By Randi Altman
Welcome to our weekly check-in with PostChat, the regular Twitter conversation that takes on the post world. This week’s topic was “Editing for the greater good — cutting pro-bono work or helping work on friends’ projects.”
PostChat founder Jesse Averna (@Dr0id), an editor for Sesame Workshop’s Sesame Street, usually finds himself lending his talents to friends or non-profits a couple of times a quarter.
One of the draws: stepping into a project that is different than his day job. “These type of jobs are usually so drastically different from my day job that it’s refreshing to workout a different cluster of grey matter. It’s also gratifying to pour myself into something with nothing more than the intent to help. It’s a nice dose of perspective… and to know that my skill-set can possibly make a difference.”
In terms of helping friends, Averna strongly believes in the barter system. “If a friend needs to use your abilities, it’s not only an opportunity to help that friend, but also, possibly, trade your services for theirs. Filmmaking is an expensive business,” he says. “A favor can go a long way and can sometimes be worth more than the money you might make.”
Plus, he finds it fun to work with friends. “It’s usually a passion project that would require you to volunteer for a friend. So, that’s almost always a blast to be a part of. Their passion spills over and motivates your work.”
But there is also a delicate balance to lending a hand to a friend. Setting limits and expectations, even within yourself, so the friendship doesn’t suffer. “I tend to always push myself too far, to be honest,” says Averna. “I want to deliver something that meets the client’/friend’s hopes as closely as it can. This is usually to my detriment. I feel the weight of this thing living beyond my involvement with it, and that motivates me to go as far as it requires. So, yeah, I’m not great with balance, but I’m learning. The biggest key is to be honest about your time and commitment up front. There is nothing worse, or more straining on a friendship, than committing yourself and not being able to deliver.”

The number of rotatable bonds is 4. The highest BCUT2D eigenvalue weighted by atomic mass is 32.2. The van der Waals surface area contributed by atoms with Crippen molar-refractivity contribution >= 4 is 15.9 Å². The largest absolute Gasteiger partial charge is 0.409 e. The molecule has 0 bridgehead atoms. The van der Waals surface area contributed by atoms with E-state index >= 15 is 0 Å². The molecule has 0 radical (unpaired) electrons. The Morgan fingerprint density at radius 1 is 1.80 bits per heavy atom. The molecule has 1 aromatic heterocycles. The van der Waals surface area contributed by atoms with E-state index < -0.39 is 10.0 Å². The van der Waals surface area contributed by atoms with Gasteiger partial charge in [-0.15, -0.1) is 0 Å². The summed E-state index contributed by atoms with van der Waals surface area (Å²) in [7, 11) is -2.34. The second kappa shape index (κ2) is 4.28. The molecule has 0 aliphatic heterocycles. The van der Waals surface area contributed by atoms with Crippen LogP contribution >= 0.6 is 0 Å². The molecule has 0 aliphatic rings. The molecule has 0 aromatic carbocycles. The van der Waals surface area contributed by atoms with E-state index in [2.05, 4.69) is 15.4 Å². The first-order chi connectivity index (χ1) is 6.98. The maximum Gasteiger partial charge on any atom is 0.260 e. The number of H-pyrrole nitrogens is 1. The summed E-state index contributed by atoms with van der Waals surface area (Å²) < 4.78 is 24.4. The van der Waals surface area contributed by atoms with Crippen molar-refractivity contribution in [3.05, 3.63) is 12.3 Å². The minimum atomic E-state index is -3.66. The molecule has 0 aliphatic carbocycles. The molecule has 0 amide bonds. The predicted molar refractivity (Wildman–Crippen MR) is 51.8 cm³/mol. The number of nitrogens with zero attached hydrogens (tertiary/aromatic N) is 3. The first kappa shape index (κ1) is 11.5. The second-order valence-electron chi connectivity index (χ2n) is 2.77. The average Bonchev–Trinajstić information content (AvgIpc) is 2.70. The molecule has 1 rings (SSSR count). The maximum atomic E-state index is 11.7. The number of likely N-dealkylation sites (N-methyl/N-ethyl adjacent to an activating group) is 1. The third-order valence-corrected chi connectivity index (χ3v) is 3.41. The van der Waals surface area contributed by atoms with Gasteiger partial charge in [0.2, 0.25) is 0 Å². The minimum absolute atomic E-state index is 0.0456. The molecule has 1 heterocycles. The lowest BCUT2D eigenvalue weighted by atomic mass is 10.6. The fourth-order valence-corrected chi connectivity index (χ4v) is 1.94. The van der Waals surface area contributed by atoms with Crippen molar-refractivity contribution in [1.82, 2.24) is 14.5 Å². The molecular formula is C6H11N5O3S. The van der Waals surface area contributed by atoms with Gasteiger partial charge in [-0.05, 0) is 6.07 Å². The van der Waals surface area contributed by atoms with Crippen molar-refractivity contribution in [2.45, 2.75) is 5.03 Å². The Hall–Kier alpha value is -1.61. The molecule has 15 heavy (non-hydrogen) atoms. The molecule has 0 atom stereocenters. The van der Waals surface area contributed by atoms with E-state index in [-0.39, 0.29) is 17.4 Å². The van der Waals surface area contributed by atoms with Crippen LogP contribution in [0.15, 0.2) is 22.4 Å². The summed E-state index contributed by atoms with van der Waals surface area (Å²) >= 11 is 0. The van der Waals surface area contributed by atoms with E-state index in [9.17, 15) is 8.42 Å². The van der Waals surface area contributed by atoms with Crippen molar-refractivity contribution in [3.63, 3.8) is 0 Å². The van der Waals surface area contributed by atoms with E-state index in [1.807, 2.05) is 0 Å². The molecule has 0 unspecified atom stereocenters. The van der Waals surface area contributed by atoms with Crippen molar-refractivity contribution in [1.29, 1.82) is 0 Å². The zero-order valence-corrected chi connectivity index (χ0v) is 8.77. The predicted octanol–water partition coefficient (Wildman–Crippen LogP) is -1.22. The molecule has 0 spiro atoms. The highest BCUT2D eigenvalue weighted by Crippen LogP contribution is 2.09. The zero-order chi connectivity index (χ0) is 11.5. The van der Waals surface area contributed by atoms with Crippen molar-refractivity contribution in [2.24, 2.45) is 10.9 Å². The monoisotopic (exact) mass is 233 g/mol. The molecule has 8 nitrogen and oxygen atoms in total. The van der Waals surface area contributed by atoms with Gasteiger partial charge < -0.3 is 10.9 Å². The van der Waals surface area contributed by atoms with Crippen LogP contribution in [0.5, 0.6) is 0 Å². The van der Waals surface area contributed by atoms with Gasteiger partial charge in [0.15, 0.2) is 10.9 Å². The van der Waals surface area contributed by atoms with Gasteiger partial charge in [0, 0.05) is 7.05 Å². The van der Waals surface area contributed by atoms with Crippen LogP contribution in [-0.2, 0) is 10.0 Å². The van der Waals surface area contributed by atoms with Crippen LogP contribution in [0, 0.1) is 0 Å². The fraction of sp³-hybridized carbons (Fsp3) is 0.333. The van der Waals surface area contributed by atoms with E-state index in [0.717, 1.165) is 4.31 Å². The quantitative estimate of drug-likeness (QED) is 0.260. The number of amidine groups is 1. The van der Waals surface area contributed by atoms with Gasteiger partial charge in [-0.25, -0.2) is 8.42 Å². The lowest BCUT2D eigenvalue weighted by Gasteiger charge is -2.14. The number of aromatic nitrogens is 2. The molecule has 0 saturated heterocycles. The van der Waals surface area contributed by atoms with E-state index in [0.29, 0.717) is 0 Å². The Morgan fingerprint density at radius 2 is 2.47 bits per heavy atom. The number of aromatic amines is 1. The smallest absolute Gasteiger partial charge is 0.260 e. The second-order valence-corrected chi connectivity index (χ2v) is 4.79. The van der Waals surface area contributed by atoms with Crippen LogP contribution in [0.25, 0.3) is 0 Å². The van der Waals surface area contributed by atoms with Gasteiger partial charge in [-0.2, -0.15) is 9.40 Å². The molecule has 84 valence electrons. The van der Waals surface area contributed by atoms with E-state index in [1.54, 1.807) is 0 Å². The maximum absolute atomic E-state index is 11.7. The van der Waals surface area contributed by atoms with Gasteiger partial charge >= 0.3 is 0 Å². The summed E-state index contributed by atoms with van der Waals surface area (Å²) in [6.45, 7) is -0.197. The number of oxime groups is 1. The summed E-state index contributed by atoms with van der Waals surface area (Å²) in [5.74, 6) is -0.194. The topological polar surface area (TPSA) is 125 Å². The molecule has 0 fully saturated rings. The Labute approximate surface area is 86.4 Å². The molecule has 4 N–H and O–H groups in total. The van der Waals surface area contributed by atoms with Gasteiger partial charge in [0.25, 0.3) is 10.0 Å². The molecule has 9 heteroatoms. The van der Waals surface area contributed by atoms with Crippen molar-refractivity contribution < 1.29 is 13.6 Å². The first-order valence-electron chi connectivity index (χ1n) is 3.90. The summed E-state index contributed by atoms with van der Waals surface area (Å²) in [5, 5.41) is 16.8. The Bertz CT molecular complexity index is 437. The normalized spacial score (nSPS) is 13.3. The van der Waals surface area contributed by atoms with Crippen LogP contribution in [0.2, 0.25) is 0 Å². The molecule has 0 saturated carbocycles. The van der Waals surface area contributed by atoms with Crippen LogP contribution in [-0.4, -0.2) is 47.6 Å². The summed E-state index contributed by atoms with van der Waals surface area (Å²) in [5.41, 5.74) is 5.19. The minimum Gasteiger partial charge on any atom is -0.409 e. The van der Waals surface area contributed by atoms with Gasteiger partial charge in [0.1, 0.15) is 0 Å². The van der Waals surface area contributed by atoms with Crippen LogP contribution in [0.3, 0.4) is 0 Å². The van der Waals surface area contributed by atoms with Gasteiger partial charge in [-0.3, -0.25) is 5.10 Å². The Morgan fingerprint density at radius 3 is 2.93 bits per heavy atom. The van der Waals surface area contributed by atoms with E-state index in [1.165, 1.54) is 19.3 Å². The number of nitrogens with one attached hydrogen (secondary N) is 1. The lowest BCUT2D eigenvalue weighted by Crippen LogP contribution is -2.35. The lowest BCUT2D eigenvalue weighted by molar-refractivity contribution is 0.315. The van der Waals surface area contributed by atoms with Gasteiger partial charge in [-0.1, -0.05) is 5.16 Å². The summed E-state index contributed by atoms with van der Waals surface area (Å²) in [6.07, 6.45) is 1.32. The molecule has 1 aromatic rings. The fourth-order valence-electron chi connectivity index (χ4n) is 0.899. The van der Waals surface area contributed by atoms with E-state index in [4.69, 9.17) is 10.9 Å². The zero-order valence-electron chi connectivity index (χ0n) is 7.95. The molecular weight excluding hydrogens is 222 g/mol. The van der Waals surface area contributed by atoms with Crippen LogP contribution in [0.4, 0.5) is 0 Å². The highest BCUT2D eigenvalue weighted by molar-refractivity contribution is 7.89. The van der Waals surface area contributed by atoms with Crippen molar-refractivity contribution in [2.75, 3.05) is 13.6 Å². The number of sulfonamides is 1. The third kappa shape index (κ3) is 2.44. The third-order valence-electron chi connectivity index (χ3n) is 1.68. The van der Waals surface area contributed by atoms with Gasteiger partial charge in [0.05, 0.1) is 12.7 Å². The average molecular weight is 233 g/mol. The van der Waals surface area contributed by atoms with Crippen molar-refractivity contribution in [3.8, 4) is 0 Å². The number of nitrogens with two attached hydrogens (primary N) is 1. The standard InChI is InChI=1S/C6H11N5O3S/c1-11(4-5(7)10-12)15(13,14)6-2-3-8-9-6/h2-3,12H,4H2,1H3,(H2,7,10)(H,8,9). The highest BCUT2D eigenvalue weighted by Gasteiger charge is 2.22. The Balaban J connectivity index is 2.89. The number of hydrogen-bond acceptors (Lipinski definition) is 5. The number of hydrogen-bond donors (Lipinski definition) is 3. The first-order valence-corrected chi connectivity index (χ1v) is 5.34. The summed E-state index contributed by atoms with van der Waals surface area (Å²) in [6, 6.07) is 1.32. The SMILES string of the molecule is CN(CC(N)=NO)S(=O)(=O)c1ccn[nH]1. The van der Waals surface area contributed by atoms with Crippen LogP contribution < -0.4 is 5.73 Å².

There are also times when lending your talents to a project isn’t about money or advancing your resume, or any other personal gain. “Sometimes it’s just about giving. If you are able to use your talents and passions to benefit someone else without the expectation of receiving, there is nothing more rewarding.”
There are so many companies and non-profits trying to make a difference in the world. Averna suggests finding a non-profit that speaks to you and encourages you to reach out to them and see if they can use your help. He points to http://www.idealist.org as a great place to start.
As always, follow #PostChat on Wednesday evenings at 9pmEST and join in the conversation.